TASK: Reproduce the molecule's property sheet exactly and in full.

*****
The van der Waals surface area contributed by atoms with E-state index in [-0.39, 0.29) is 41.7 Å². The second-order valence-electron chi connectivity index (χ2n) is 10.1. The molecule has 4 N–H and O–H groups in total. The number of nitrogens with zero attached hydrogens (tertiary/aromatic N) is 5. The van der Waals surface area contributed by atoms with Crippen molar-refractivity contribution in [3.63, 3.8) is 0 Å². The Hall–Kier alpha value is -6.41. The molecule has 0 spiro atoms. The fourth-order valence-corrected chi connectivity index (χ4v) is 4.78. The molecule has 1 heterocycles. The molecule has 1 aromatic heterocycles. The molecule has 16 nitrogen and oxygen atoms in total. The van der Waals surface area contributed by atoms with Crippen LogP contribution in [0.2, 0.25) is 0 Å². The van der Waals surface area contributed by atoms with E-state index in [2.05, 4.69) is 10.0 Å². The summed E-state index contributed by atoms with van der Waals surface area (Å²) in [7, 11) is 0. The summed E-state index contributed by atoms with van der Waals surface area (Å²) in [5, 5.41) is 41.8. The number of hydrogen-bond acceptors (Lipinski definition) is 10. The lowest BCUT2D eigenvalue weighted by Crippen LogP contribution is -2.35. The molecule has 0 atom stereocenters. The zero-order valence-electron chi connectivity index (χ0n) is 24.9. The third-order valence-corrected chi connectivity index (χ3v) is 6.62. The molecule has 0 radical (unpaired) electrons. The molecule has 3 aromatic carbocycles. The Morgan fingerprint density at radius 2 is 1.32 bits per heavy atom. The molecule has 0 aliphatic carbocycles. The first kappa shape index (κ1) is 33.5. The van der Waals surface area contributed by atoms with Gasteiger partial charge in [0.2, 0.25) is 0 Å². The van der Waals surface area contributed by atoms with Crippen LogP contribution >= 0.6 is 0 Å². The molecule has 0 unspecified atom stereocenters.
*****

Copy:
The van der Waals surface area contributed by atoms with E-state index in [-0.39, 0.29) is 41.7 Å². The second-order valence-electron chi connectivity index (χ2n) is 10.1. The molecule has 4 N–H and O–H groups in total. The number of nitrogens with zero attached hydrogens (tertiary/aromatic N) is 5. The van der Waals surface area contributed by atoms with Crippen molar-refractivity contribution in [3.63, 3.8) is 0 Å². The Hall–Kier alpha value is -6.41. The molecule has 0 spiro atoms. The fourth-order valence-corrected chi connectivity index (χ4v) is 4.78. The molecule has 1 heterocycles. The molecule has 1 aromatic heterocycles. The molecule has 16 nitrogen and oxygen atoms in total. The van der Waals surface area contributed by atoms with Crippen LogP contribution in [0.2, 0.25) is 0 Å². The van der Waals surface area contributed by atoms with E-state index in [2.05, 4.69) is 10.0 Å². The summed E-state index contributed by atoms with van der Waals surface area (Å²) in [7, 11) is 0. The summed E-state index contributed by atoms with van der Waals surface area (Å²) in [5, 5.41) is 41.8. The number of hydrogen-bond acceptors (Lipinski definition) is 10. The lowest BCUT2D eigenvalue weighted by Crippen LogP contribution is -2.35. The molecule has 0 atom stereocenters. The zero-order valence-electron chi connectivity index (χ0n) is 24.9. The third-order valence-corrected chi connectivity index (χ3v) is 6.62. The molecule has 0 radical (unpaired) electrons. The molecule has 3 aromatic carbocycles. The Morgan fingerprint density at radius 2 is 1.32 bits per heavy atom. The molecule has 0 aliphatic carbocycles. The first kappa shape index (κ1) is 33.5. The van der Waals surface area contributed by atoms with Gasteiger partial charge in [0.2, 0.25) is 0 Å². The van der Waals surface area contributed by atoms with Crippen LogP contribution >= 0.6 is 0 Å². The molecule has 0 unspecified atom stereocenters.